The following piece has been published in "Uday India", Vol 1, No 18, April 17 2010
Abstract: This essay is a non-partisan attempt to present a critique of the ruling power-elite of West Bengal. It delves into the underlying causes of the emaciated state of Bengal. Furthermore, the piece forebodes a ‘change’ in the offing.
If one ambles around the streets of Kolkata these days, he is bound to see a change amidst the infrastructural bouillabaisse that one is so accustomed with. A glance toward the main road (still recuperating from the inherent damage that it suffered when first constructed) shall bring into view the preened new buses, quite contrasting in style and make-up compared to the ramshackle old ones.
These are the products of the Jawaharlal Nehru National Urban Renewal Mission (JNNURM). They have been unleashed in the City of Palaces quite recently.
In fact, some of them are fully air-conditioned, a matter of immense delight for the Kolkata-ites; since time immemorial they are undergoing a life of penance and austerity. In that life of theirs, it was routine to save electricity and supply it to richer but ‘wanting’ provinces while they themselves burnt candles and carried lanterns.
Hence, to expect air-conditioning while commuting is to go to the extreme levels of hedonism.
It would be better to shake the memories. The Calcutta Metro Rail (underground railway), at the time of commencement, had air-conditioning. With time, the “Calcuttans” have become ‘conditioned’ to accept the non-existent.
If anybody thought the ‘bad days’ are over for Kolkata in particular and Bengal (the term West Bengal has become cliché, let’s use Bengal) in general, there is a catch. The prices of the tickets of these AC JNNURM buses are on the higher side. And very few Kolkata-ites have struggled to improve on their pay-package, exceptions notwithstanding.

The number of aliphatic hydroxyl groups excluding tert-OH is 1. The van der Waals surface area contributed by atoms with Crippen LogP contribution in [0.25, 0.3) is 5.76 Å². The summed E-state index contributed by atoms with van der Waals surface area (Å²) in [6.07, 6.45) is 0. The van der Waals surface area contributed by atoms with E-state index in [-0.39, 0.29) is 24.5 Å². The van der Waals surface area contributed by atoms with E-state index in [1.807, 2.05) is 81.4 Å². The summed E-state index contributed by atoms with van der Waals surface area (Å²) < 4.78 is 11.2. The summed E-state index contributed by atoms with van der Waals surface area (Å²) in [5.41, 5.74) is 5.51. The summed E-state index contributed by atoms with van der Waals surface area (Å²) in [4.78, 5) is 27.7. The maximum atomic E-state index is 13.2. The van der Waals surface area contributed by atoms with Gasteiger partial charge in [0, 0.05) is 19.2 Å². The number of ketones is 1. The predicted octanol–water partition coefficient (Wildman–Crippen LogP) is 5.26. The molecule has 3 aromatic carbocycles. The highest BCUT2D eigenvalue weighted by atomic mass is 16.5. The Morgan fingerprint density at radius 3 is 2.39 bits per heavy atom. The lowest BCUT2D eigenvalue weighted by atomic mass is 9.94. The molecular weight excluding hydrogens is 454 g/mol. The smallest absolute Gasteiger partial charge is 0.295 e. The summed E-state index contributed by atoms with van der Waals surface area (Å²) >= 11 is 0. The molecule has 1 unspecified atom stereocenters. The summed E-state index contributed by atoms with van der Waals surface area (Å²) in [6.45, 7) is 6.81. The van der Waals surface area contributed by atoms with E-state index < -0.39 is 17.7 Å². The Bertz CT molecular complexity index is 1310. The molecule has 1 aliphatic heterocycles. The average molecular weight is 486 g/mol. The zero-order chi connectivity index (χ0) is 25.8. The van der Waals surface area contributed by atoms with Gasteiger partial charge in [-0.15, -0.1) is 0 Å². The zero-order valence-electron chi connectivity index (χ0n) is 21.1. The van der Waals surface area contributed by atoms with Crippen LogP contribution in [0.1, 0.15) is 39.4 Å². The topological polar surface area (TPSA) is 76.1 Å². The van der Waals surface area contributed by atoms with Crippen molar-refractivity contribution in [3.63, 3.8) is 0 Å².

The result? The beggarly haggard would slaver when he has the sight of the ‘running limousine’ but ‘financially coerced’ to jump onto the decrepit chassis.
Since 1977, Bengal has maintained the status quo: in terms of lack of industrialization, dilapidation of the education system and enrichment of the cadre-strength of the ruling party.
Bengal has shown utter disregard to improve the wherewithal of agriculture, power and infrastructure. And consequently stagnation of jobs has been the order of the day.
But surely, Bengal has mustered a few things, which is worthy to be emulated for any power-elite. It has shown the world how to ‘rule’ in the guise of ‘people’s friend’, without disclosing the stratagems (at least the ruling elite thought so!).
The process of manipulation was simple and not ahistorical. It did not demand any hyperingenuity. Still, it had to be implemented.
Therefore, one has to prostrate in front of those ‘geniuses’ of Bengal who really brought the plan to fruition.
The theorization of controlling the state machinery under the ‘dictatorship of the proletariat’ is extant. Who can forget Lenin’s thesis: “Party as vanguard of the Revolution”. The stalwart had faced contestations on this contentious issue from none other than his German compatriot Rosa Luxembourg. It is quite possible if Lenin had not expired so early, he might have reconciled with Rosa’s ideas later on. He was pragmatic enough. In fact, just after the Bolshevik Revolution, he adapted the bourgeoisie New Economic Policy, in order to stabilize Soviet Union.
But the communists of Bengal, primarily those who joined the party after the revolution in 1977, neither belonged to the same league as of the members of the then Bolshevik Party, nor had to go through an exertion to purify themselves. They kept on and still keep on proclaiming about the legendary Mao Zedong’s “Long March”. But they are nothing but windbags and their version of the ‘march’ is to proceed toward the Maidan in Central Kolkata and jam the roads and bring the whole city to a standstill.
And that has what has been in Bengal and Kolkata for the last three decades.
The citizens’ minds have been so amputated that even a single “Nandan” has been interpreted to be an amphitheatre and a single football stadium accommodating hordes has been projected as the ‘Garden of Eden’.